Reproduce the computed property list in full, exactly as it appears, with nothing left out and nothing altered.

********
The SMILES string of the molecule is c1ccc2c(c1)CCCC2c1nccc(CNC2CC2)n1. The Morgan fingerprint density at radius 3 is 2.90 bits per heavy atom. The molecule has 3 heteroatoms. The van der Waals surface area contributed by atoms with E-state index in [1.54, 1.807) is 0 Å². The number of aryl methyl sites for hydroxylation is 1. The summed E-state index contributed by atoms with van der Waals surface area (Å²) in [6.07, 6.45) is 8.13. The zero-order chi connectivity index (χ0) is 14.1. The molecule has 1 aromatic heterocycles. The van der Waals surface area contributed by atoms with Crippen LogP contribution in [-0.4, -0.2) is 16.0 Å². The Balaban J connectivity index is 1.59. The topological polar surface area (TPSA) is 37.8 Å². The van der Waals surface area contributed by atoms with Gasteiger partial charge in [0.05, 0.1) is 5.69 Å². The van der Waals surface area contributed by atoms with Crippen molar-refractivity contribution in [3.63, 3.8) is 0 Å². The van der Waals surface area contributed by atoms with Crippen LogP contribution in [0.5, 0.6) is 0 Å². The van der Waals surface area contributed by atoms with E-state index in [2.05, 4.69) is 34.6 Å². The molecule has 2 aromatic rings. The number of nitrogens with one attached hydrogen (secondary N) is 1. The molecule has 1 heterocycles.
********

The SMILES string of the molecule is c1ccc2c(c1)CCCC2c1nccc(CNC2CC2)n1. The Morgan fingerprint density at radius 3 is 2.90 bits per heavy atom. The molecule has 3 heteroatoms. The van der Waals surface area contributed by atoms with E-state index in [1.54, 1.807) is 0 Å². The number of aryl methyl sites for hydroxylation is 1. The summed E-state index contributed by atoms with van der Waals surface area (Å²) in [6.07, 6.45) is 8.13. The zero-order chi connectivity index (χ0) is 14.1. The molecule has 1 aromatic heterocycles. The van der Waals surface area contributed by atoms with Crippen LogP contribution in [-0.4, -0.2) is 16.0 Å². The Balaban J connectivity index is 1.59. The topological polar surface area (TPSA) is 37.8 Å². The van der Waals surface area contributed by atoms with Gasteiger partial charge in [0.05, 0.1) is 5.69 Å². The van der Waals surface area contributed by atoms with Crippen molar-refractivity contribution in [3.63, 3.8) is 0 Å². The van der Waals surface area contributed by atoms with Crippen LogP contribution in [0.5, 0.6) is 0 Å². The van der Waals surface area contributed by atoms with E-state index in [2.05, 4.69) is 34.6 Å². The molecule has 2 aromatic rings. The number of nitrogens with one attached hydrogen (secondary N) is 1. The molecule has 1 heterocycles.